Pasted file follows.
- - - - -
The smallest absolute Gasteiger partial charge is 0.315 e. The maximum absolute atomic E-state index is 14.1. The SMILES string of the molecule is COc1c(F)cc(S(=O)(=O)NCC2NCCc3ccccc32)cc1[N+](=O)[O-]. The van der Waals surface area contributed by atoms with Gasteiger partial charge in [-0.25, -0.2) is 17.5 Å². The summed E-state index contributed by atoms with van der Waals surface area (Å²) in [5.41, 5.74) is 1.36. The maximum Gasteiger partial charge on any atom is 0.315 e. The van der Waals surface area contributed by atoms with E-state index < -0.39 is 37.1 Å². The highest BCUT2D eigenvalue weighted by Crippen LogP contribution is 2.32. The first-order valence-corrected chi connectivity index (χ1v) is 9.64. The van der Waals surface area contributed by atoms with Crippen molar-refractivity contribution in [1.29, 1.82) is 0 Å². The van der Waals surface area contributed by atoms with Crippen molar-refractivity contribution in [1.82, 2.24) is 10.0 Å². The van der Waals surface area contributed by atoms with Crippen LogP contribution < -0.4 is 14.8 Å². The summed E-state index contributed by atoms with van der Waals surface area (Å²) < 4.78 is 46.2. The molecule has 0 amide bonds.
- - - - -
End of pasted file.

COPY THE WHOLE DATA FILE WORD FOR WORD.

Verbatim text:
The smallest absolute Gasteiger partial charge is 0.315 e. The maximum absolute atomic E-state index is 14.1. The SMILES string of the molecule is COc1c(F)cc(S(=O)(=O)NCC2NCCc3ccccc32)cc1[N+](=O)[O-]. The van der Waals surface area contributed by atoms with Gasteiger partial charge in [-0.25, -0.2) is 17.5 Å². The summed E-state index contributed by atoms with van der Waals surface area (Å²) in [5.41, 5.74) is 1.36. The maximum Gasteiger partial charge on any atom is 0.315 e. The van der Waals surface area contributed by atoms with E-state index < -0.39 is 37.1 Å². The highest BCUT2D eigenvalue weighted by Crippen LogP contribution is 2.32. The first-order valence-corrected chi connectivity index (χ1v) is 9.64. The van der Waals surface area contributed by atoms with Crippen molar-refractivity contribution in [1.29, 1.82) is 0 Å². The van der Waals surface area contributed by atoms with Crippen molar-refractivity contribution in [1.82, 2.24) is 10.0 Å². The van der Waals surface area contributed by atoms with Crippen LogP contribution < -0.4 is 14.8 Å². The summed E-state index contributed by atoms with van der Waals surface area (Å²) < 4.78 is 46.2. The molecule has 0 amide bonds.